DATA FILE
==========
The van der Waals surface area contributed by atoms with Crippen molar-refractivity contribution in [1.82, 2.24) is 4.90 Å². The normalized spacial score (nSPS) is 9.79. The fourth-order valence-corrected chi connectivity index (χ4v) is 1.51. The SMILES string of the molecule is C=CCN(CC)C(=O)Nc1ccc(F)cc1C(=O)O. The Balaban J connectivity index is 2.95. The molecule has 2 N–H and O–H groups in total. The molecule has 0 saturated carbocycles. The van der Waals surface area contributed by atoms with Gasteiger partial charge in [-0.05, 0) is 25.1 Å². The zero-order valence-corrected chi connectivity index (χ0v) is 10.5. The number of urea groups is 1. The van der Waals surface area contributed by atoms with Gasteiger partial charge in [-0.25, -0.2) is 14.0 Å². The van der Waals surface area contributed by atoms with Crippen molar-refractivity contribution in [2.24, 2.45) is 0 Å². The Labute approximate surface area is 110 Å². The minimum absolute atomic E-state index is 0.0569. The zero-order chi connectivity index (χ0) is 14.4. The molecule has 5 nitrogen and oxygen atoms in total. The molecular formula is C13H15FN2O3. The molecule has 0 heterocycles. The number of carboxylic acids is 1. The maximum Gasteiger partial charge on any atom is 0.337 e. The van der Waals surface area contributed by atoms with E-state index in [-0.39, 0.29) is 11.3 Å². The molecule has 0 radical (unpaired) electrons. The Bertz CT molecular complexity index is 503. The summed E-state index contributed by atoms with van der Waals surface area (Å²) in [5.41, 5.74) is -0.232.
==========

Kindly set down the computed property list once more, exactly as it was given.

The van der Waals surface area contributed by atoms with Crippen molar-refractivity contribution in [1.82, 2.24) is 4.90 Å². The normalized spacial score (nSPS) is 9.79. The fourth-order valence-corrected chi connectivity index (χ4v) is 1.51. The SMILES string of the molecule is C=CCN(CC)C(=O)Nc1ccc(F)cc1C(=O)O. The Balaban J connectivity index is 2.95. The molecule has 2 N–H and O–H groups in total. The molecule has 0 saturated carbocycles. The van der Waals surface area contributed by atoms with Gasteiger partial charge in [-0.05, 0) is 25.1 Å². The zero-order valence-corrected chi connectivity index (χ0v) is 10.5. The number of urea groups is 1. The van der Waals surface area contributed by atoms with Gasteiger partial charge in [-0.25, -0.2) is 14.0 Å². The van der Waals surface area contributed by atoms with Crippen molar-refractivity contribution in [2.24, 2.45) is 0 Å². The Labute approximate surface area is 110 Å². The minimum absolute atomic E-state index is 0.0569. The zero-order chi connectivity index (χ0) is 14.4. The molecule has 5 nitrogen and oxygen atoms in total. The molecular formula is C13H15FN2O3. The molecule has 0 heterocycles. The number of carboxylic acids is 1. The maximum Gasteiger partial charge on any atom is 0.337 e. The van der Waals surface area contributed by atoms with E-state index in [-0.39, 0.29) is 11.3 Å². The molecule has 0 radical (unpaired) electrons. The Bertz CT molecular complexity index is 503. The summed E-state index contributed by atoms with van der Waals surface area (Å²) in [5.41, 5.74) is -0.232.